Cmdr. Michael R. Wohnhaas, commander of Crew 106 for the littoral combat ship USS Freedom, was relieved Oct. 13 by Vice Adm. Tom Rowden, commander of Naval Surface Forces, Pacific Fleet, the service announced in a news release.
Wohnhaas was relieved "due to loss of confidence in his ability to effectively lead and carry out his assigned duties," officials said.
At issue is the July 11 breakdown of the Freedom during participation in Rim of the Pacific exercises.
The Freedom, the first in its class built by Lockheed Martin Corp., suffered a leak at its seawater pump mechanical seal, which allowed seawater to enter the engine lube oil system and damage the ship's second main propulsion diesel engine. When the ship returned to port in San Diego after the exercise, engineers determined the engine would either need to be removed and rebuilt, or replaced entirely.
An investigation into the circumstances surrounding the seawater leak and following damage resulted in the commanding officer's relief, officials said.
Wohnhaas, who was commissioned in 1996 and is a surface warfare officer by trade, previously served as the executive officer of the guided-missile destroyer William P. Lawrence and in the Future Ships Requirements Office at Naval Surface Forces Pacific, where he helped to draft the platform wholeness concept of operations for the new DDG 1000 Zumwalt class of destroyer, and led the LCS Fleet Introduction and Sustainability Panel, according to his official biography. He has been temporarily reassigned to Naval Surface Force Forces Pacific, officials said.
Capt. Matthew McGonigle, deputy commodore of LCS Squadron One, has replaced him as temporary commanding officer.
The Freedom still awaits repairs in San Diego, and officials said no final decision has been made yet on how to proceed.
Wohnhaas' relief comes seven months after the commander of another Freedom-class LCS, the Fort Worth, was fired due to the circumstances surrounding the ship's breakdown in Singapore in January.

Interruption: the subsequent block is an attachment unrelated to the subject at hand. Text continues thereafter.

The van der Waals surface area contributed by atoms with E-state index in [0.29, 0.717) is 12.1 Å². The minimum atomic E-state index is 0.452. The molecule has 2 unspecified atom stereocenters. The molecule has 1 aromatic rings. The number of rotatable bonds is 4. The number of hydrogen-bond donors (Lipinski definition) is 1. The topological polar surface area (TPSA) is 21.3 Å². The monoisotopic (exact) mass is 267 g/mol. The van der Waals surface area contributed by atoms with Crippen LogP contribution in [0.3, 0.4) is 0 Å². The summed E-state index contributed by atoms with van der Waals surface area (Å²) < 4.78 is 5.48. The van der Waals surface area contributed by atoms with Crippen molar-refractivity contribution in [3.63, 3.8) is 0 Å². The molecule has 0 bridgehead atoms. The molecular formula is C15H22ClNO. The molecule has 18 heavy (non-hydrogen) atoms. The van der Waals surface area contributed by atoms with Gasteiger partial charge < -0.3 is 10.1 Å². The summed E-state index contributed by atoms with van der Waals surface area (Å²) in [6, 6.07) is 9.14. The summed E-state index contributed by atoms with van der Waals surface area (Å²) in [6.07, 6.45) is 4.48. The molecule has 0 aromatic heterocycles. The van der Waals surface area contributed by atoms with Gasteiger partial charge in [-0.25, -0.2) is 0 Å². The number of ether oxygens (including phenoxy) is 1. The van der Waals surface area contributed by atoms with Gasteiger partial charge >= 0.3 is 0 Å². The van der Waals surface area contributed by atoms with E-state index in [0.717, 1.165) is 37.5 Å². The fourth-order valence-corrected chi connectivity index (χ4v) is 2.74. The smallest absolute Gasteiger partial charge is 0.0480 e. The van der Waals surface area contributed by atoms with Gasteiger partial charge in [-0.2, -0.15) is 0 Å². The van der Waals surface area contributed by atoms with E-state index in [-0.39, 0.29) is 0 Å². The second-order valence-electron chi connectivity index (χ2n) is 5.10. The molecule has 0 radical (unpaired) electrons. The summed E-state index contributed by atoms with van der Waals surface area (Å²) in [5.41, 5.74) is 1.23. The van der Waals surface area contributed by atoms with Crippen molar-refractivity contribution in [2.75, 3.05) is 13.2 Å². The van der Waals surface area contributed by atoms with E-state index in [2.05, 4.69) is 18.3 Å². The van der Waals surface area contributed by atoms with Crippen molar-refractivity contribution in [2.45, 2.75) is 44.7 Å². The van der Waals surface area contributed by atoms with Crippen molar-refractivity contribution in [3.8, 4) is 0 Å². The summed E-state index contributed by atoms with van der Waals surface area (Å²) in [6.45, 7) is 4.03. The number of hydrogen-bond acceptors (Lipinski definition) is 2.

Cmdr. Michael Atwell was relieved March 28 after preliminary results of the investigation into that casualty found lubrication oil was not properly applied to the ship's combining gears during engine start-up. The full results of that investigation have not yet been publicly released.
Five littoral combat ships have sustained engine casualties of varying severity within the last 12 months. In September, the Navy announced a massive engineering review for the entire LCS program, including retraining for all engineering crews, and additional changes possible.
Late last month, Chief of Naval Operations Adm. John Richardson told reporters in Newport, Rhode Island, that the LCS program remained on track and the problems it had were akin to those suffered by other new ship classes in their early days.
"We're learning lessons as it starts up -- in engineering -- as we get this class of ship to sea," Richardson said. "In both hull forms, we're finding things we need to address from an engineering standpoint. We're seeing areas where crew training, preparedness of the crew to operate the ship -- we're learning lessons there as well."